Sunny days for syndicators

WB leading way in brisk upfront ad market

The overall TV syndication upfront sales marketplace is more than 50% complete, with one syndicator, Warner Bros. Domestic Television Distribution, more than 70% sold out of its 2008-09 ad inventory, according to buyers and sellers.

The studio sales teams are continuing to get 7%-9% cost-per-thousand increases for top-tier new and returning shows and 5%-7% for other programming, with daytime being the hot daypart.

"The Bonnie Hunt Show," from Warner Bros., has drawn a lot of buyer interest among the new daytime fare, as has "Deal or No Deal," NBC Universal Television Distribution's new half-hour version of NBC's primetime game show.

Among the off-network sitcoms, Warners' "Two and a Half Men" has been popular among buyers, as has Twentieth Television's "Family Guy." Among the newly available dramas, NBC Universal's "House" has garnered solid pricing.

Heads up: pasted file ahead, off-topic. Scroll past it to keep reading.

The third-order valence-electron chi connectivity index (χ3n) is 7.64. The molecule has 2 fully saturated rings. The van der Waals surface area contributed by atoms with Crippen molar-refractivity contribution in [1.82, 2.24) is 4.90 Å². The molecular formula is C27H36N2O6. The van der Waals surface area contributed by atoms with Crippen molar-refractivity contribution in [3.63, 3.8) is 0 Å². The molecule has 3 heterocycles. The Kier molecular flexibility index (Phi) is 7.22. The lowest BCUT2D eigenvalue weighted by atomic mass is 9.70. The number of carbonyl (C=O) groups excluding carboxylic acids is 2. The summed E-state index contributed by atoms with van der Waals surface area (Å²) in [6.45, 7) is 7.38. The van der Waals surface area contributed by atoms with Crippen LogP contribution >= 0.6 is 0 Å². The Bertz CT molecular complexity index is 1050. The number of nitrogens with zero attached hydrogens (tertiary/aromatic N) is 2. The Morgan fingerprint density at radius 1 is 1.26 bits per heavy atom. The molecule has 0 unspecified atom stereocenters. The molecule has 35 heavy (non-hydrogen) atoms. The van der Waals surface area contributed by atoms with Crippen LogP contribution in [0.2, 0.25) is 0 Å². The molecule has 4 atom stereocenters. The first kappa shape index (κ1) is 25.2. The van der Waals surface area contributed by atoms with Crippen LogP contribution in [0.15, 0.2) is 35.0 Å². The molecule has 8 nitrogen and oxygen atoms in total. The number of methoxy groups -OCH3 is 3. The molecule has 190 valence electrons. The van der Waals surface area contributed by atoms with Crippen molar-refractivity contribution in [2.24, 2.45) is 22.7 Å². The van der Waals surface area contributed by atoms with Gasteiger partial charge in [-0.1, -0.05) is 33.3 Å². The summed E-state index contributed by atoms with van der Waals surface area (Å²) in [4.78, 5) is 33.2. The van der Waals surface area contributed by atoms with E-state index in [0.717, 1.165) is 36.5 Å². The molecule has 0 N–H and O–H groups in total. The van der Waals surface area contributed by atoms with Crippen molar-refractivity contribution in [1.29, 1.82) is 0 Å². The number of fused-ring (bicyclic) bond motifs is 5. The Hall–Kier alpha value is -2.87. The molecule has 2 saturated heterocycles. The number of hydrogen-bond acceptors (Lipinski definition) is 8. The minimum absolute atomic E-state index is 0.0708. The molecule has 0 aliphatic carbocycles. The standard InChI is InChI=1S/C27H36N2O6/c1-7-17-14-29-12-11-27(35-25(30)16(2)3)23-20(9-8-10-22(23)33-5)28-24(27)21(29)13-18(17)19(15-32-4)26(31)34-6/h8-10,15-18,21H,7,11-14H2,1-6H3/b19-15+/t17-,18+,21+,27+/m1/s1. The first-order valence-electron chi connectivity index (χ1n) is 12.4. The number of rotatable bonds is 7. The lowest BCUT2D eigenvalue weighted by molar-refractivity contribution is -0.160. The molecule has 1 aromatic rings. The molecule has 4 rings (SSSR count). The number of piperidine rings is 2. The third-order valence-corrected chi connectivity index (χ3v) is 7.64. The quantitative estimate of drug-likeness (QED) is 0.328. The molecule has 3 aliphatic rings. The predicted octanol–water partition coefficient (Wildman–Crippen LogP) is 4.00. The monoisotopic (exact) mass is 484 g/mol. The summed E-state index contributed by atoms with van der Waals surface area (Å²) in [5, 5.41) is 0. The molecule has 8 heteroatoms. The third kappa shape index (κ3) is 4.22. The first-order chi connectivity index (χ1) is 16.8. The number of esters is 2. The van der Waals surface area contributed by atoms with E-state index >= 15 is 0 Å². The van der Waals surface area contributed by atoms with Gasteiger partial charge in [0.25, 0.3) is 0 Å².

One reason Warners is getting even better pricing for "Bonnie Hunt" is that many stations are pairing it on their schedules with another popular Warners talker, "The Ellen DeGeneres Show."

Disney-ABC Domestic Television's new syndicated version of "Wizard's First Rule" also is receiving much buyer interest.

CBS Television Distribution continues to get strong interest for "The Oprah Winfrey Show." One rival syndicator said that despite the smaller successes of some of the other daytime talkers, "Oprah is still the queen. She still moves product."

One new CBS show that has been in less demand, buyers said, is "The Doctors," a talk show featuring medical professionals that is being produced by the son of Phil McGraw, star of CBS Television Distribution's talker "Dr. Phil."

Syndicators are doing more deals in this upfront, incorporating product integrations into their packages, particularly with their talk and entertainment shows. NBC Uni has done some product integration deals for "Deal," while Warners has done some for "Ellen," "Bonnie Hunt" and "The Tyra Banks Show."

Particularly strong categories include packaged goods, pharmaceuticals, movies and fast food.

Syndicators are expected to sell higher levels of ad inventory, much like the broadcast networks, which could boost the total syndication upfront total to about $2.4 billion, up 4.5% from last year.